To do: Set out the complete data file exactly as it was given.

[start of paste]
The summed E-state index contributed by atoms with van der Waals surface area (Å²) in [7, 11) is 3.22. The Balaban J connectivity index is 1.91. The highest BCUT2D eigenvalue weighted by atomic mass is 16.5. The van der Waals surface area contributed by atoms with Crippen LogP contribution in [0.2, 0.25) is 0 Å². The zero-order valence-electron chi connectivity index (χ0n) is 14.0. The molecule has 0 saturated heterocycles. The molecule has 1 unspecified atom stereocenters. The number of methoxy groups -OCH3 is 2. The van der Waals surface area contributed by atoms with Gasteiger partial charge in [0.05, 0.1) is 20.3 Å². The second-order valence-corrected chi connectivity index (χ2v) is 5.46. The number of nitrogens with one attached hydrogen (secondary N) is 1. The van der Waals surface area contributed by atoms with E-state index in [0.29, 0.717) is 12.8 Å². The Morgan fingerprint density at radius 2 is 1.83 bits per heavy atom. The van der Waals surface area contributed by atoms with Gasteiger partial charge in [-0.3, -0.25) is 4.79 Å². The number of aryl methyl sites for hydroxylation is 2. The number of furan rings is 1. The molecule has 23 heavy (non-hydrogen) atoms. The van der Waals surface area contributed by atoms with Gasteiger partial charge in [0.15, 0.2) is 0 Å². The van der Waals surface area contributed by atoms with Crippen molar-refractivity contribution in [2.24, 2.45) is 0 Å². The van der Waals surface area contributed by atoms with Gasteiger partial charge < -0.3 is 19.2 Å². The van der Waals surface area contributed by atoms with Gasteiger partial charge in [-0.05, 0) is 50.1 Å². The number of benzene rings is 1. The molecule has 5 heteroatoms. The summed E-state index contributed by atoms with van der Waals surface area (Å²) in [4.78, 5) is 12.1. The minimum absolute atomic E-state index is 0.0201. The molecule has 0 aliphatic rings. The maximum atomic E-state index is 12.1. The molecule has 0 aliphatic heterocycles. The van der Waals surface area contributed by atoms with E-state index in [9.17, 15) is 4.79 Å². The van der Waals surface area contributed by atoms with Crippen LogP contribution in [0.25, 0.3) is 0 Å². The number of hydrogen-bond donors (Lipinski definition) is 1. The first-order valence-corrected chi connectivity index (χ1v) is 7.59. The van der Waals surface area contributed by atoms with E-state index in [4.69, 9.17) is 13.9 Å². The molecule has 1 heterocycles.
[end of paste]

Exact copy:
The summed E-state index contributed by atoms with van der Waals surface area (Å²) in [7, 11) is 3.22. The Balaban J connectivity index is 1.91. The highest BCUT2D eigenvalue weighted by atomic mass is 16.5. The van der Waals surface area contributed by atoms with Crippen LogP contribution in [0.2, 0.25) is 0 Å². The zero-order valence-electron chi connectivity index (χ0n) is 14.0. The molecule has 0 saturated heterocycles. The molecule has 1 unspecified atom stereocenters. The number of methoxy groups -OCH3 is 2. The van der Waals surface area contributed by atoms with Gasteiger partial charge in [0.05, 0.1) is 20.3 Å². The second-order valence-corrected chi connectivity index (χ2v) is 5.46. The number of nitrogens with one attached hydrogen (secondary N) is 1. The van der Waals surface area contributed by atoms with E-state index in [0.29, 0.717) is 12.8 Å². The Morgan fingerprint density at radius 2 is 1.83 bits per heavy atom. The van der Waals surface area contributed by atoms with Gasteiger partial charge in [-0.3, -0.25) is 4.79 Å². The number of aryl methyl sites for hydroxylation is 2. The number of furan rings is 1. The molecule has 23 heavy (non-hydrogen) atoms. The van der Waals surface area contributed by atoms with Gasteiger partial charge in [0.15, 0.2) is 0 Å². The van der Waals surface area contributed by atoms with Crippen molar-refractivity contribution in [2.24, 2.45) is 0 Å². The van der Waals surface area contributed by atoms with Gasteiger partial charge < -0.3 is 19.2 Å². The van der Waals surface area contributed by atoms with Gasteiger partial charge in [-0.05, 0) is 50.1 Å². The number of benzene rings is 1. The molecule has 5 heteroatoms. The summed E-state index contributed by atoms with van der Waals surface area (Å²) in [4.78, 5) is 12.1. The minimum absolute atomic E-state index is 0.0201. The molecule has 0 aliphatic rings. The maximum atomic E-state index is 12.1. The molecule has 0 aliphatic heterocycles. The van der Waals surface area contributed by atoms with E-state index in [9.17, 15) is 4.79 Å². The van der Waals surface area contributed by atoms with Crippen LogP contribution in [0.25, 0.3) is 0 Å². The number of hydrogen-bond donors (Lipinski definition) is 1. The first-order valence-corrected chi connectivity index (χ1v) is 7.59. The van der Waals surface area contributed by atoms with E-state index in [4.69, 9.17) is 13.9 Å². The molecule has 1 heterocycles.